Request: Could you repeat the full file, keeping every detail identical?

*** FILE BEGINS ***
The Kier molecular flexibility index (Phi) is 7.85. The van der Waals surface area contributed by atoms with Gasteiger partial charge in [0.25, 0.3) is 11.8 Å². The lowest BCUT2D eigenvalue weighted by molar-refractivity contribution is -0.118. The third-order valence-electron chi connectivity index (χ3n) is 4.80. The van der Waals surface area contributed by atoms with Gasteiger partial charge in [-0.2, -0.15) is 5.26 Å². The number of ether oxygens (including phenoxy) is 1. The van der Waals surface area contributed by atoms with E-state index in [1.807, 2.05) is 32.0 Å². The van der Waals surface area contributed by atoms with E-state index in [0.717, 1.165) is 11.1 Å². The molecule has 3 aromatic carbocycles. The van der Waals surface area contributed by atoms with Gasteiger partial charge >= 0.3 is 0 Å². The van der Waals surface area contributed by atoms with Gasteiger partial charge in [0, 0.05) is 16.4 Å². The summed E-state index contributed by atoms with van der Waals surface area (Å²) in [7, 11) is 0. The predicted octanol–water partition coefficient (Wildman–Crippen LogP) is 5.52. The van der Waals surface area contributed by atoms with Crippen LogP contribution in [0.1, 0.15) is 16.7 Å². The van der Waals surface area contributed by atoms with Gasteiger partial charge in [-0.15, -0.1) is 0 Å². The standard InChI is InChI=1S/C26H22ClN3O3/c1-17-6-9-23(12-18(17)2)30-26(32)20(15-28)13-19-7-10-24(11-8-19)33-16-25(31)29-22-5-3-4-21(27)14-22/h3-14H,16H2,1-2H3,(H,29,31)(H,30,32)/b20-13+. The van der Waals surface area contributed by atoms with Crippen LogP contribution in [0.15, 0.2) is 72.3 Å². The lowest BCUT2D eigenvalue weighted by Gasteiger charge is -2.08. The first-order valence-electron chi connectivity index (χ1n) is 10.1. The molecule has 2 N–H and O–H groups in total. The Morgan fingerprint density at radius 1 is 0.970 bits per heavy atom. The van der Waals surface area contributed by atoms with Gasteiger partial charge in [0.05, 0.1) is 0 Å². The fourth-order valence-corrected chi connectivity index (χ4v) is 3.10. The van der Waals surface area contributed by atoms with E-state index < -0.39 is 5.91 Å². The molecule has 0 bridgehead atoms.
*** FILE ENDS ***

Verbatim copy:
The Kier molecular flexibility index (Phi) is 7.85. The van der Waals surface area contributed by atoms with Gasteiger partial charge in [0.25, 0.3) is 11.8 Å². The lowest BCUT2D eigenvalue weighted by molar-refractivity contribution is -0.118. The third-order valence-electron chi connectivity index (χ3n) is 4.80. The van der Waals surface area contributed by atoms with Gasteiger partial charge in [-0.2, -0.15) is 5.26 Å². The number of ether oxygens (including phenoxy) is 1. The van der Waals surface area contributed by atoms with E-state index in [1.807, 2.05) is 32.0 Å². The van der Waals surface area contributed by atoms with E-state index in [0.717, 1.165) is 11.1 Å². The molecule has 3 aromatic carbocycles. The van der Waals surface area contributed by atoms with Gasteiger partial charge >= 0.3 is 0 Å². The van der Waals surface area contributed by atoms with Gasteiger partial charge in [0, 0.05) is 16.4 Å². The summed E-state index contributed by atoms with van der Waals surface area (Å²) in [7, 11) is 0. The predicted octanol–water partition coefficient (Wildman–Crippen LogP) is 5.52. The van der Waals surface area contributed by atoms with Crippen LogP contribution in [0.1, 0.15) is 16.7 Å². The van der Waals surface area contributed by atoms with Gasteiger partial charge in [-0.15, -0.1) is 0 Å². The standard InChI is InChI=1S/C26H22ClN3O3/c1-17-6-9-23(12-18(17)2)30-26(32)20(15-28)13-19-7-10-24(11-8-19)33-16-25(31)29-22-5-3-4-21(27)14-22/h3-14H,16H2,1-2H3,(H,29,31)(H,30,32)/b20-13+. The van der Waals surface area contributed by atoms with Crippen LogP contribution in [0.15, 0.2) is 72.3 Å². The lowest BCUT2D eigenvalue weighted by Gasteiger charge is -2.08. The first-order valence-electron chi connectivity index (χ1n) is 10.1. The molecule has 2 N–H and O–H groups in total. The Morgan fingerprint density at radius 1 is 0.970 bits per heavy atom. The van der Waals surface area contributed by atoms with Gasteiger partial charge in [0.05, 0.1) is 0 Å². The fourth-order valence-corrected chi connectivity index (χ4v) is 3.10. The van der Waals surface area contributed by atoms with E-state index < -0.39 is 5.91 Å². The molecule has 0 bridgehead atoms.